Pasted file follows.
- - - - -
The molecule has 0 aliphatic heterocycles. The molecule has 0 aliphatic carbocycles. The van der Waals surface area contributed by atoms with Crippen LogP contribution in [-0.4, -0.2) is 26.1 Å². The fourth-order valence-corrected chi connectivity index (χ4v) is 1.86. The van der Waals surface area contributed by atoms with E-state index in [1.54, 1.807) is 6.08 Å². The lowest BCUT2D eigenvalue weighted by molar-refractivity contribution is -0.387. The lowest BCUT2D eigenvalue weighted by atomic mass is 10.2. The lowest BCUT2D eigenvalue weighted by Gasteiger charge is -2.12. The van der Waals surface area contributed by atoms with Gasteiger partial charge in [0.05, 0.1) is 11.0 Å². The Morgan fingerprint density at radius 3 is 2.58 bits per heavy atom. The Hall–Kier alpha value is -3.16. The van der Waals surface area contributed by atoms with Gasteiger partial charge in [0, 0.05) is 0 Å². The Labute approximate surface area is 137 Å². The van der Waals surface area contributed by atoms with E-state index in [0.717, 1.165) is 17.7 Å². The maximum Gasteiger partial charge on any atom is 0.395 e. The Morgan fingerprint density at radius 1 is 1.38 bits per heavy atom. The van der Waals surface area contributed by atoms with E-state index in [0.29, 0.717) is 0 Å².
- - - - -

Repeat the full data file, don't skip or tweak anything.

The molecule has 0 aliphatic heterocycles. The molecule has 0 aliphatic carbocycles. The van der Waals surface area contributed by atoms with Crippen LogP contribution in [-0.4, -0.2) is 26.1 Å². The fourth-order valence-corrected chi connectivity index (χ4v) is 1.86. The van der Waals surface area contributed by atoms with E-state index in [1.54, 1.807) is 6.08 Å². The lowest BCUT2D eigenvalue weighted by molar-refractivity contribution is -0.387. The lowest BCUT2D eigenvalue weighted by atomic mass is 10.2. The lowest BCUT2D eigenvalue weighted by Gasteiger charge is -2.12. The van der Waals surface area contributed by atoms with Gasteiger partial charge in [0.05, 0.1) is 11.0 Å². The Morgan fingerprint density at radius 3 is 2.58 bits per heavy atom. The Hall–Kier alpha value is -3.16. The van der Waals surface area contributed by atoms with Gasteiger partial charge in [0, 0.05) is 0 Å². The Labute approximate surface area is 137 Å². The van der Waals surface area contributed by atoms with E-state index in [0.717, 1.165) is 17.7 Å². The maximum Gasteiger partial charge on any atom is 0.395 e. The Morgan fingerprint density at radius 1 is 1.38 bits per heavy atom. The van der Waals surface area contributed by atoms with E-state index in [0.29, 0.717) is 0 Å².